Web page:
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Last updated: 18 December 2011
ASE Quiz Questions 2011
This page contains some quiz-type ASE questions to test your ASE knowledge.
More ASE quiz questions: 2013 - 2012 - 2011 - 2010 - 2009 - 2008 - 2007 - 2006 - 2005 - 2004 - 2003 - 2002 - 2001
For a randomly selected quiz question, click here.

December 2011
As you no doubt know, running BCP-in to copy data from a file into a database table will not fire an insert trigger on that table.
This month's question: if I told you that BCP-out can in fact cause a trigger to fire, would you know how that could work? (assuming you'd believe me in the first place, of course).

Go here for the answer.

October 2011
I was recently contacted by an ASE user who had a requirement to store data in ASE after hashing it with SHA-256.
As of version 15.0.2, ASE provides the built-in functions hash() and hashbytes() are available, but these support only SHA and SHA-1 (as well as MD5), but not SHA-256. For some reason, other hashing algorithms were not acceptable to use.
Eventually though, this ASE user found a way to use SHA-256 inside ASE.

How would you have solved this problem?

Go here for the answer.

August 2011
As you probably know, it is possible to protect an ASE role with a password: in order to activate the role you have to specify the password (i.e. set role supervisor_role with passwd MyS3cret on).
Recently a question came up from a security-conscious user, if you could also put passwords on system roles like sa_role and sso_role.

The answer is: yes, you can do that. However, it is a really bad idea. Why?

Go here for the answer.

May 2011
As a DBA, sometimes you may want to know the schema of a #temp table that a particular session is currently using. Running sp_help would be the logical first thing to try, but that doesn't work for #temp tables.
It is possible to figure out the details of a #temp table by using the trick described here, which involves dumping tempdb and loading it into another database. However, this can take some time when the temporary database in question is big.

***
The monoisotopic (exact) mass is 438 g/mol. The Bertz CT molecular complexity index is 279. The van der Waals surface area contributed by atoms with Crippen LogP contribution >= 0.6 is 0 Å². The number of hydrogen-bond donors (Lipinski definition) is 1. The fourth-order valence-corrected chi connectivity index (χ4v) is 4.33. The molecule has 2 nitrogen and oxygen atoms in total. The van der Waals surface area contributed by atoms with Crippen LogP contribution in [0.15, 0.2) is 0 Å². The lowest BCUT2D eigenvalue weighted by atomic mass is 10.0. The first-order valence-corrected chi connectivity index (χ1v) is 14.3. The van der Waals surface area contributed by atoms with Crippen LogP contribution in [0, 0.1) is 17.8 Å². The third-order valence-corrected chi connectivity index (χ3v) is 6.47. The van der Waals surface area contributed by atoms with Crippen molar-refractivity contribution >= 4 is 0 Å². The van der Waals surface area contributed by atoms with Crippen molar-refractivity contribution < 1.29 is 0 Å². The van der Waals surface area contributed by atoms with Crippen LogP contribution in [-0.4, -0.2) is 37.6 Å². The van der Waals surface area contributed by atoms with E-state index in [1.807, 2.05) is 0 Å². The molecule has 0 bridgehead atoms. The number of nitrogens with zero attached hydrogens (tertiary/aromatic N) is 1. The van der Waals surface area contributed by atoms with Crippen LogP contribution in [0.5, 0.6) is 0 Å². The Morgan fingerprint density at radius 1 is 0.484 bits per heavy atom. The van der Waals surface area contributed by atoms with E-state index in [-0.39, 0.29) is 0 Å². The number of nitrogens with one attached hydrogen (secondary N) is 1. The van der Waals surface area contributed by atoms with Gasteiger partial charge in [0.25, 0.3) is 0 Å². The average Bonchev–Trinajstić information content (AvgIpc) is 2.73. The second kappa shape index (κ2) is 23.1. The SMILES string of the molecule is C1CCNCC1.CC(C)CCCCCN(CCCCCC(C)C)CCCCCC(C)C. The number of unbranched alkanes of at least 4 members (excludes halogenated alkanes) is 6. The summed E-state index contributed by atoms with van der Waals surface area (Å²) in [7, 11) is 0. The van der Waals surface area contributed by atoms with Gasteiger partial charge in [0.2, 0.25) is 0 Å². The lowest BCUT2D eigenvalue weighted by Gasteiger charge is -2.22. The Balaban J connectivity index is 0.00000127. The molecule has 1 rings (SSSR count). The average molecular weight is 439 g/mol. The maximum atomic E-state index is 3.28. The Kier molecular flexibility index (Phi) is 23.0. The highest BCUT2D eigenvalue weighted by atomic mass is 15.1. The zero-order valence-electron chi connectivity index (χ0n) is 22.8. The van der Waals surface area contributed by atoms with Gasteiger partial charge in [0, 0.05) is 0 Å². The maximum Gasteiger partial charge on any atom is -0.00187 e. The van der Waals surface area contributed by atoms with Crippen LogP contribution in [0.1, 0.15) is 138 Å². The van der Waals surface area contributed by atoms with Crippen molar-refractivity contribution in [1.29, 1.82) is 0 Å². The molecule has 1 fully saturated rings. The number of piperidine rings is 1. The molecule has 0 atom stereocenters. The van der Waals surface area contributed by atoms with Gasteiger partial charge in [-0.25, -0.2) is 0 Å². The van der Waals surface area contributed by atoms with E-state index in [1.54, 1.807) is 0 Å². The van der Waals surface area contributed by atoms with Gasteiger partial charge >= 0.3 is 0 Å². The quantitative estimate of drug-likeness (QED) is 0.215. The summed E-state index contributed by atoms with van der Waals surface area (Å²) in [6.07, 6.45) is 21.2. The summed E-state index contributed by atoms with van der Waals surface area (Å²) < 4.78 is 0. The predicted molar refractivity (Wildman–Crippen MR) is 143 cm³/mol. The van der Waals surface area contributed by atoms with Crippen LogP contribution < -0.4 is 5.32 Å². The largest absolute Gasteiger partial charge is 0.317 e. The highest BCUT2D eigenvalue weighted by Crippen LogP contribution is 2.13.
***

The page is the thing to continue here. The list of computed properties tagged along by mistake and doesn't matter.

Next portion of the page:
Is there a quicker way to get the schema of someone else's #temp table?

Go here for the answer.

April 2011
Let's say you need to do some OLAP-style processing in ASE, such as calculating the 6-month exponentially weighted moving average over some monthly sales data.
Since ASE does not provide OLAP functions, you'd have to manually write a workaround to implement this requirement with the existing ASE features. That's not impossible, but such workarounds quickly become complex, slow and clumsy.

Now, let's assume you also have Sybase IQ available (with all required licenses in place).
IQ 15.1 (or later) happens to provide the analytic function exp_weighted_avg() -- exactly what you need. You could of course copy the ASE data into IQ and then run that OLAP query in IQ instead of in ASE. But having two copies of the data is not convenient, and introduces new complexities like keeping both copies synchronised.

How can you implement the required OLAP functionality in ASE without storing any ASE data in IQ?

Go here for the answer.

March 2011
When using a raw device for an ASE database, you have to make sure you're using the character device, not the block device. This is because data could potentially be lost in case of a sudden system failure when the block device is used.
Sometimes it happens that a DBA inadvertently picks the wrong device type. On some platforms, an error message will then be raised, but other platforms will not.

How can you verify whether a particular raw device is a character device or a block device?

Go here for the answer.

February 2011
This month's quiz question is about the following valid SQL statement.
Even if you haven't been drinking, you probably get this feeling there's something odd about this piece of SQL code.
The question: what's odd about it, and why is this statement still valid?
1> select difference from space
2> where datalength between lockscheme and pagesize
3> group by right(stuff,left)
4> having ceiling(floor) < floor(ceiling)
5>    and night = day
6> go
 The difference between *what* ?

(1 row affected)
Go here for the answer.

January 2011
Most ASE users are well aware that updating a row causes that row, or that row's data page, to be exclusively locked for the duration of the transaction. Such an exclusive lock blocks all access to that row from other sessions.
However, there are two exceptions to this rule.
The first is with "transaction isolation level 0": a select statement at level 0 will read rows being modified whose transaction is not yet committed (note that isolation level zero is not without risks -- but that's a topic for another time).

What is the other exception? (which, incidentally, is totally risk-free)

Go here for the answer.

More ASE quiz questions: 2013 - 2012 - 2011 - 2010 - 2009 - 2008 - 2007 - 2006 - 2005 - 2004 - 2003 - 2002 - 2001
For a randomly selected quiz question, click here.

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